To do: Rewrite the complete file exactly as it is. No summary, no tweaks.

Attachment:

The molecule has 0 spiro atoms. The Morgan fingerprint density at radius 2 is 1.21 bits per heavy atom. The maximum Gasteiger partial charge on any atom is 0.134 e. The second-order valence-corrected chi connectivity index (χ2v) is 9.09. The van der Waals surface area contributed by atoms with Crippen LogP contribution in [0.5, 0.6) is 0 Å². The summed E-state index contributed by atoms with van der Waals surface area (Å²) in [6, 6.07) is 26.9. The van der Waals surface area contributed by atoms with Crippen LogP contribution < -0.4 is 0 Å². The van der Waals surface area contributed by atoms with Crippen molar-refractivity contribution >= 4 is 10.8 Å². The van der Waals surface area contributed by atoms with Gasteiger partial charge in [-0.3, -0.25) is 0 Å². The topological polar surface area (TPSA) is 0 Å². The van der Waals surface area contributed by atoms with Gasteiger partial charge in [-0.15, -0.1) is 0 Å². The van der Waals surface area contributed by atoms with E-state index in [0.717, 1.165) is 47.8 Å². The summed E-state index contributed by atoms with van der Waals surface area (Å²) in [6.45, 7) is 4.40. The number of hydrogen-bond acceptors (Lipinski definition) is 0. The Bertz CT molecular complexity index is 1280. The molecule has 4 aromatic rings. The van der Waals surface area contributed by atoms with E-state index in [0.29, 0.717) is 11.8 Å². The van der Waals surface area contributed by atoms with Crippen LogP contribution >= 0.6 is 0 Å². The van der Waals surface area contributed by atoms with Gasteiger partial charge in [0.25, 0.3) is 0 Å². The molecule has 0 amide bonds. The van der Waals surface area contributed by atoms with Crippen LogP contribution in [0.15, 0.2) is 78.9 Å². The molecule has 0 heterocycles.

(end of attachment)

The molecule has 0 spiro atoms. The Morgan fingerprint density at radius 2 is 1.21 bits per heavy atom. The maximum Gasteiger partial charge on any atom is 0.134 e. The second-order valence-corrected chi connectivity index (χ2v) is 9.09. The van der Waals surface area contributed by atoms with Crippen LogP contribution in [0.5, 0.6) is 0 Å². The summed E-state index contributed by atoms with van der Waals surface area (Å²) in [6, 6.07) is 26.9. The van der Waals surface area contributed by atoms with Crippen LogP contribution < -0.4 is 0 Å². The van der Waals surface area contributed by atoms with Crippen molar-refractivity contribution >= 4 is 10.8 Å². The van der Waals surface area contributed by atoms with Gasteiger partial charge in [-0.3, -0.25) is 0 Å². The topological polar surface area (TPSA) is 0 Å². The van der Waals surface area contributed by atoms with Gasteiger partial charge in [-0.15, -0.1) is 0 Å². The van der Waals surface area contributed by atoms with E-state index in [0.717, 1.165) is 47.8 Å². The summed E-state index contributed by atoms with van der Waals surface area (Å²) in [6.45, 7) is 4.40. The number of hydrogen-bond acceptors (Lipinski definition) is 0. The Bertz CT molecular complexity index is 1280. The molecule has 4 aromatic rings. The van der Waals surface area contributed by atoms with E-state index in [0.29, 0.717) is 11.8 Å². The van der Waals surface area contributed by atoms with Crippen LogP contribution >= 0.6 is 0 Å². The van der Waals surface area contributed by atoms with Gasteiger partial charge in [0.25, 0.3) is 0 Å². The molecule has 0 amide bonds. The van der Waals surface area contributed by atoms with Crippen LogP contribution in [0.15, 0.2) is 78.9 Å². The molecule has 0 heterocycles.